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UAV takes flight in Sun Devils' hands

March 24, 2010

Students in the College of Technology and Innovation at Arizona State University’s Polytechnic campus are building more than toys for their capstone projects.

A team of eight aeronautics engineering students won second place overall in the undergraduate division at the American Institute of Aeronautics and Astronautics regional student competition in Tucson for designing a video-capable unmanned aerial vehicle (UAV). Their work competed in a field of 14 entries submitted by teams from universities in Arizona, Utah and California, including projects on liquid rocket engines, aero-thermodynamic analysis, propeller design and a mission to Phoebe.

The team designed and built the UAV with both autopilot and remote control capability. It launches under manual remote control, but once in the air can autonomously follow a route between several waypoints before returning for a landing. Applications for the aircraft could include security, search operations, and land and environmental surveying by private and public entities.   

“We received very positive feedback from all the judges and other student attendees at the conference,” says Juan Rios, the project manager and autopilot team lead. “We’re all very proud of what we have accomplished and the recognition we have received.”

The next step, Rios says, is to troubleshoot and fine-tune the aircraft’s performance and autopilot capacity to ensure consistent and stable flight. The students also plan to implement several different flight plans before preparing a full technical report on the design.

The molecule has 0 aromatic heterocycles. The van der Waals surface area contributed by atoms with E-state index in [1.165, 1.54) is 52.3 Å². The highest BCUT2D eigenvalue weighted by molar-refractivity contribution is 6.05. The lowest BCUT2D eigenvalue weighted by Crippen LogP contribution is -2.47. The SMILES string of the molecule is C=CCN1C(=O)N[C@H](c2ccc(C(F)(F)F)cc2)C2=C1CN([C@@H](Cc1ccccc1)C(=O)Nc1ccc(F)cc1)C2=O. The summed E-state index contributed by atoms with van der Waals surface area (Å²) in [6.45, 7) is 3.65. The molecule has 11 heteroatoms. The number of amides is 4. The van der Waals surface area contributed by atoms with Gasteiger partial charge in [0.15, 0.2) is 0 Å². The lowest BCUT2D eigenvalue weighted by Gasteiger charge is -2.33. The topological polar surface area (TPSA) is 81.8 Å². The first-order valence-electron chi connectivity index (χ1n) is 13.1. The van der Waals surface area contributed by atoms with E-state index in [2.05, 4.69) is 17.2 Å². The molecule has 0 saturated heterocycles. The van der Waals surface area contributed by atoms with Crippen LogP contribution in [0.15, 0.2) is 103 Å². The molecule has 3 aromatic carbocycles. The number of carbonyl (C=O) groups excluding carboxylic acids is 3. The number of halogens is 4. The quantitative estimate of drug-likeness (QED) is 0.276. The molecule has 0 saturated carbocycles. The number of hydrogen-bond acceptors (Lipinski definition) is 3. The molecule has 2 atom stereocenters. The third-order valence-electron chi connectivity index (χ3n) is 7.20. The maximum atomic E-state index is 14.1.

“With these projects, students are using technology, a little imagination, and off the shelf hardware to design and build a small UAV,” says Changho Nam, associate professor in the Department of Engineering Technology.  “Through the UAV capstone projects, students acquire the experience of working as part of a team to solve a challenging, practical design and build problem within a limited budget. They have gone through all the steps of designing and building a prototype aircraft, including design, analysis, fabrication and test flights.”

The project builds on similar work done by a student team during the 2008-09 academic year, adds Nam, the team’s faculty advisor.

Airframe design team lead Jeremiah Gayle says the UAV, which has a wingspan of 4.5 feet and weighs about 4 pounds, embarked on its maiden flight on March 11.

“We had to use a larger design than last year’s team in order to support the integrated video system and a heavier battery,” says Gayle, who estimated that the UAV’s battery could support up to half an hour in the air.

The aircraft broadcasts a live video feed from the onboard camera and transmits the video to a ground-control computer system where it can be recorded.  

The team considered 15 designs, digitally modeled the top five and tested them for optimal lift and stability before the final design was chosen.  Their final product is modular, with wings that can be easily detached from the fuselage. Substituting different wing sets can alter the vehicle’s capabilities to suit a variety of functions.

Comparable commercial video-capable aerial systems can sell for around $10,000, Gayle says. Construction costs for the students’ UAV came to approximately $2,000.

Gayle, along with teammates Brad Golding, Thomas Gonzales, Kamerine Kroner, Kevin Languell, Gabe McDaniel, Jake McKown and Juan Rios, constructed the UAV using remaining materials from last year’s UAV project, sponsored by Kutta Technologies. About $800 in supplemental funding was provided through the Department of Engineering Technology.

The project has not been without its setbacks, though. Interference between the streaming video and the remote piloting signal initially caused the team to lose control of the UAV in flight and a new transmitter had to be installed.

“Computer science is involved in programming the autopilot and troubleshooting after test flights,” says Rios. “We didn’t have much initial programming experience, so we learned on the go.”

Despite difficulties, the project has proven inspirational.

“Personally, since getting involved with this project, I’ve become much more interested in UAVs,” Rios says. “This has become something that I’d like to pursue in the future as a career.”

 “It’s great to watch something you designed go from a computer model to something you can hold in your hands,” Gayle says.